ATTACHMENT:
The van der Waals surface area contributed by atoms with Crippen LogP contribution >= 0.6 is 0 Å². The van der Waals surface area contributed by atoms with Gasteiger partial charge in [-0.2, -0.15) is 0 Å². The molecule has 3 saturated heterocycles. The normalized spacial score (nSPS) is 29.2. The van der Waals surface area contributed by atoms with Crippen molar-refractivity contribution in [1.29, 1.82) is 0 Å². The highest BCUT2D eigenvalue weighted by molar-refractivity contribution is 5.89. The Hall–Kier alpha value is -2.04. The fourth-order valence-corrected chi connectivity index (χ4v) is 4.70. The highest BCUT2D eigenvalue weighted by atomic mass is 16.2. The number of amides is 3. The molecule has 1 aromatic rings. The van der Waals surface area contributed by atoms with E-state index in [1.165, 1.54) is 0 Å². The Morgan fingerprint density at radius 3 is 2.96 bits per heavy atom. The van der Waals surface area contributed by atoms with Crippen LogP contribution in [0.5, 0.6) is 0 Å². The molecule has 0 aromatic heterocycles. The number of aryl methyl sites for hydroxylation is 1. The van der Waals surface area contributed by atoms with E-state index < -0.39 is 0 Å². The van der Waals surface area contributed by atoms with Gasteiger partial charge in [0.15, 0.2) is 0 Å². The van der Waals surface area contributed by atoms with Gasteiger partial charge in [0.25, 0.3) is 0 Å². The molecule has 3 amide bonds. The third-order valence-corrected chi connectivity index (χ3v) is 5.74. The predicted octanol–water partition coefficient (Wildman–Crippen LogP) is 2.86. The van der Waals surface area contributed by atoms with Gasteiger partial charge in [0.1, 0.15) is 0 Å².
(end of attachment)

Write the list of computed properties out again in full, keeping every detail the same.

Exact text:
The van der Waals surface area contributed by atoms with Crippen LogP contribution >= 0.6 is 0 Å². The van der Waals surface area contributed by atoms with Gasteiger partial charge in [-0.2, -0.15) is 0 Å². The molecule has 3 saturated heterocycles. The normalized spacial score (nSPS) is 29.2. The van der Waals surface area contributed by atoms with Crippen molar-refractivity contribution in [1.29, 1.82) is 0 Å². The highest BCUT2D eigenvalue weighted by molar-refractivity contribution is 5.89. The Hall–Kier alpha value is -2.04. The fourth-order valence-corrected chi connectivity index (χ4v) is 4.70. The highest BCUT2D eigenvalue weighted by atomic mass is 16.2. The number of amides is 3. The molecule has 1 aromatic rings. The van der Waals surface area contributed by atoms with E-state index in [1.165, 1.54) is 0 Å². The Morgan fingerprint density at radius 3 is 2.96 bits per heavy atom. The van der Waals surface area contributed by atoms with Crippen LogP contribution in [0.5, 0.6) is 0 Å². The molecule has 0 aromatic heterocycles. The number of aryl methyl sites for hydroxylation is 1. The van der Waals surface area contributed by atoms with E-state index < -0.39 is 0 Å². The van der Waals surface area contributed by atoms with Gasteiger partial charge in [0.15, 0.2) is 0 Å². The van der Waals surface area contributed by atoms with Gasteiger partial charge in [0.25, 0.3) is 0 Å². The molecule has 3 amide bonds. The third-order valence-corrected chi connectivity index (χ3v) is 5.74. The predicted octanol–water partition coefficient (Wildman–Crippen LogP) is 2.86. The van der Waals surface area contributed by atoms with Gasteiger partial charge in [0.1, 0.15) is 0 Å².